Comment: Time to say goodbye to Linked Travel Arrangements

Jo Kolatsis, director of Themis Advisory, hopes the review of the Package Travel Regulations leads to the end of LTAs. This article also appears in the latest issue of Abta’s Travel Law Today

Following the long-awaited Department for Business and Trade (DBT) review of the Package Travel Regulations (PTRs), we face a period of reflection before providing a comprehensive industry response to the proposals.

Perhaps the least surprising of these is a review of Linked Travel Arrangements (LTAs) and their future. The unloved stepchild of the PTRs, LTAs continue to be a bone of contention for most of the industry.

PTR Regulation 2(3) defines an LTA as follows:

Subject to paragraph (4), a “linked travel arrangement” means at leasttwo different types of travel service purchased for the purpose of the same trip or holiday, notconstituting a package, resulting in the conclusion of separate contracts with the individual serviceproviders, if a trader facilitates —

(a) on the occasion of a single visit to, or contact with, a trader’s point of sale, the separate

selection and separate payment of each travel service by travellers (Type A); or

(b) in a targeted manner, the procurement of at least one additional travel service from

another trader where a contract with such other trader is concluded at the latest 24 hours

after the confirmation of the booking of the first travel service (Type B).

(4) Where (a) not more than one travel service of the kind listed in paragraph (a), (b) or (c) of the

definition of “travel service”, and

(b) one or more tourist services of the kind listed in paragraph (d) of that definition, are purchased, those services do not constitute a linked travel arrangement if the tourist services referred to in sub-paragraph (b) do not account for a significant proportion of the combined value of the services and are not advertised as, and do not otherwise represent, an essential feature of the trip or holiday.”

Let’s not forget that if any traveller data and payment information is passed on to a supplier as part of the booking process, the LTA becomes a package.

Over the last five years, LTAs have frequently been considered when the intention is to avoid creating a package. However, package organisers and prospective LTA facilitators often tie themselves in knots due to the various ways a package could inadvertently be created.

It is a welcome relief that the DBT is looking seriously at the future of LTAs. The proposals consider whether LTAs should be removed from the PTRs or the definition should be simplified. The DBT highlights three options:

  1. Discontinuing the category of LTAs;
  2. Amending the definition of a package to include some or all arrangements currently defined as LTAs;
  3. Retaining the LTA category but limiting the ways in which an LTA can be created.

In considering options one and two, the DBT confirms that any combinations under those options would mean arrangements are either packages or non-packages, leading to a simplification of the requirements.  As simplification is one of the goals of the consultation, it is hard to see the rationale for keeping LTAs within the PTRs.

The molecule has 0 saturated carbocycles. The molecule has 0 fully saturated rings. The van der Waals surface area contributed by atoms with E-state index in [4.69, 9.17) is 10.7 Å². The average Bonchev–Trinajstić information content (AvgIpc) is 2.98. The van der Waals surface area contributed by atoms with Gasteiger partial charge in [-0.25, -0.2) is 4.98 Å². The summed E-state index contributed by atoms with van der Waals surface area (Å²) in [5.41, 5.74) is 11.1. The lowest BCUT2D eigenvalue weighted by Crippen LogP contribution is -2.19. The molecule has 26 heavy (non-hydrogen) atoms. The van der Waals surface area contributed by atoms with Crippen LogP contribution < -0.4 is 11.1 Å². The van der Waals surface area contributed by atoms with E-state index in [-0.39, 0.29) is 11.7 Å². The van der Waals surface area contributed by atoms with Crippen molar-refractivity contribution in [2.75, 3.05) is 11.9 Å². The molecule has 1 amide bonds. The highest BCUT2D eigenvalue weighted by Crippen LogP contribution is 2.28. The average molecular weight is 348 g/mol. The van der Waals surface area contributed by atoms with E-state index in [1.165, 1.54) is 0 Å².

In considering option three, the consultation considers removing Type B LTAs and amending the definition of Type A. The definition of Type A could be adjusted to encompass bookings made when selecting two or more services from a trader website within a 24-hour period. This essentially brings in some of the wording from a Type B LTA as it currently stands.

If simplification is really what the DBT is trying to achieve, its explanation is anything but simple. It attempts to explain how the concept of an LTA could continue to work within the PTRs, along with some examples of how an LTA could look in future, but it is unconvincing about the merits of LTAs at all.

From a legal perspective, I’ve yet to meet anyone who can explain an LTA simply or is confident about booking these types of arrangements. While a customer may have an LTA explained during the booking process and be provided with confirmation that it does not form a package, I don’t believe any customer truly understands what an LTA is.

If many in the industry struggle to explain or understand an LTA, how can we have any hope of convincing consumers this is a good option for them? There are no known cases of an LTA being challenged.

However, I guess that if subjected to legal scrutiny as to whether an LTA or a package was created at the time of booking (depending on the facts), a court could find in favour of the consumer.

The DBT has a golden opportunity to clear up the confusion. If there are arrangements the DBT believes should be packages, its final proposals should include only those arrangements that form packages and make it simple for everyone.

What is the benefit of including arrangements within the PTRs that are not packages (but could potentially become packages)? It leads to ambiguity and confusion for organisers and travellers.

It is time to say goodbye to LTAs.

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